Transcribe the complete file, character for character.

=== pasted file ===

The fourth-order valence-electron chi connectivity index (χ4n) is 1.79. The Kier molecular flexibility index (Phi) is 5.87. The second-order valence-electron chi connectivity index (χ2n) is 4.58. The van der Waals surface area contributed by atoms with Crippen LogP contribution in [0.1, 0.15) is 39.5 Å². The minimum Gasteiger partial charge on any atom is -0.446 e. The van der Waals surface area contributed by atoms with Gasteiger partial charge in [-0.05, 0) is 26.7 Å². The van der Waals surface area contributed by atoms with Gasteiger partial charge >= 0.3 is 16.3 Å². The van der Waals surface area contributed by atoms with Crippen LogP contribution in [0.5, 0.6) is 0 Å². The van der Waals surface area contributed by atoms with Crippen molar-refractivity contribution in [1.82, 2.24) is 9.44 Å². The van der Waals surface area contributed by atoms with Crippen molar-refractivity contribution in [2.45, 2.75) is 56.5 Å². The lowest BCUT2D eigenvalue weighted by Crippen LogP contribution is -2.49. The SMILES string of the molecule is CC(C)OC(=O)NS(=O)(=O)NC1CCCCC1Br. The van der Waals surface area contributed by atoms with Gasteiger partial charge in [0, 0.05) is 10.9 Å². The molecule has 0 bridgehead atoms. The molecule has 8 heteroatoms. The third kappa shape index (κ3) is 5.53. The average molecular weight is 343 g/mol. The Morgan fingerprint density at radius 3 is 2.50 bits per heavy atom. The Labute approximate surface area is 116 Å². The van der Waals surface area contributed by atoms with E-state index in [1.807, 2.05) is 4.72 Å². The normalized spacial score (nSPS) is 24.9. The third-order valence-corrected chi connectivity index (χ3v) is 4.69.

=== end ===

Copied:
The fourth-order valence-electron chi connectivity index (χ4n) is 1.79. The Kier molecular flexibility index (Phi) is 5.87. The second-order valence-electron chi connectivity index (χ2n) is 4.58. The van der Waals surface area contributed by atoms with Crippen LogP contribution in [0.1, 0.15) is 39.5 Å². The minimum Gasteiger partial charge on any atom is -0.446 e. The van der Waals surface area contributed by atoms with Gasteiger partial charge in [-0.05, 0) is 26.7 Å². The van der Waals surface area contributed by atoms with Gasteiger partial charge >= 0.3 is 16.3 Å². The van der Waals surface area contributed by atoms with Crippen LogP contribution in [0.5, 0.6) is 0 Å². The van der Waals surface area contributed by atoms with Crippen molar-refractivity contribution in [1.82, 2.24) is 9.44 Å². The van der Waals surface area contributed by atoms with Crippen molar-refractivity contribution in [2.45, 2.75) is 56.5 Å². The lowest BCUT2D eigenvalue weighted by Crippen LogP contribution is -2.49. The SMILES string of the molecule is CC(C)OC(=O)NS(=O)(=O)NC1CCCCC1Br. The van der Waals surface area contributed by atoms with Gasteiger partial charge in [0, 0.05) is 10.9 Å². The molecule has 0 bridgehead atoms. The molecule has 8 heteroatoms. The third kappa shape index (κ3) is 5.53. The average molecular weight is 343 g/mol. The Morgan fingerprint density at radius 3 is 2.50 bits per heavy atom. The Labute approximate surface area is 116 Å². The van der Waals surface area contributed by atoms with E-state index in [1.807, 2.05) is 4.72 Å². The normalized spacial score (nSPS) is 24.9. The third-order valence-corrected chi connectivity index (χ3v) is 4.69.